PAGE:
There are some things in life that are dangerous. There are others that we take for granted. Driving a car is both.
We think of professional athletes as super heroes. We think of prospects and their seemingly unlimited potential. We dream of what they could become. Some pan out. Others disappoint.
With Cardinals outfield prospect Oscar Taveras, we will never know. On Sunday, Taveras and his girlfriend died in a car accident in the Dominican Republic, his agent confirmed to numerous media outlets and MLB.com. Now, at the age of 22, he is gone.
What We Will Miss
First of all, the Cardinals will miss and mourn their teammate. The Cardinals, in particular, have been hit hard by tragedy.
In 2002, Darryl Kile became the first active player to die in season since Thurman Munson died in an aviation accident in 1979. The Cardinals were in Chicago for a weekend series against the Cubs and Kile died in his sleep of coronary disease.
- Royals tie up World Series
- Posey and Perez creating buzz with fashion choices
- MLB on the rise thanks to NFL failings
In 2007, Cardinals relief pitcher Josh Hancock died in a car accident on the way home from a game when his SUV swerved into a tow truck.
"Obviously, we have deep condolences to his family," Cardinals general manager John Mozeliak said. "We are still waiting for more details before issuing a full statement."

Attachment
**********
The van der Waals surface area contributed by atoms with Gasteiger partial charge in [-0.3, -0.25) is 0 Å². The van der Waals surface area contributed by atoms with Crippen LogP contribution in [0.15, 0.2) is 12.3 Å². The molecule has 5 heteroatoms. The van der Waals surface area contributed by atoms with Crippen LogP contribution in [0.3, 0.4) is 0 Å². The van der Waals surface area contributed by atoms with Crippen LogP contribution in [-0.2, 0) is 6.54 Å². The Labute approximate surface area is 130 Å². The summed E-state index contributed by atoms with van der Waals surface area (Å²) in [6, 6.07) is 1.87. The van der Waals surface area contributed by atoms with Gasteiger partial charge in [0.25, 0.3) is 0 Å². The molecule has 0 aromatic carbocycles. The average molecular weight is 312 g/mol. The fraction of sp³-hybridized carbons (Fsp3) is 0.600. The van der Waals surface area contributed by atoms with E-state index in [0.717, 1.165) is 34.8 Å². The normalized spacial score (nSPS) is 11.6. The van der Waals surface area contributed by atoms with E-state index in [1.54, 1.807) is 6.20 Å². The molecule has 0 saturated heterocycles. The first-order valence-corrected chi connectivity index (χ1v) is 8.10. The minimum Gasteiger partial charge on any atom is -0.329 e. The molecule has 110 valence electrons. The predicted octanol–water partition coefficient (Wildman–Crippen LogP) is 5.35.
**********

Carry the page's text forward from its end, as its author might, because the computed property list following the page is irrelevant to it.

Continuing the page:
At this point, there are few other details known on Taveras' accident.
What We Will Remember
With Roberto Clemente, when he died in a plane crash with exactly 3,000 career hits, we knew where he stood. Munson also had shown his potential as the Yankees catcher. Most were established major leaguers. With Taveras, however, it was different.
He was the Cardinals' top prospect, a guy the team had planned around for years to come, and there will always be questions of how great he would become, just like the questions that Boston Celtics fans have on how great Len Bias could have become had he not died two nights after the NBA draft.
This, obviously, is a different situation. Instead, we can just remember the brief rookie glimpses he showed, from his first home run in his second major league at-bat.
Barely over two weeks ago, he came into an NLCS game and launched a pinch hit game-tying homer. There's just so much we will never know or get to see from Taveras. Instead, his seemingly limitless potential will live on forever.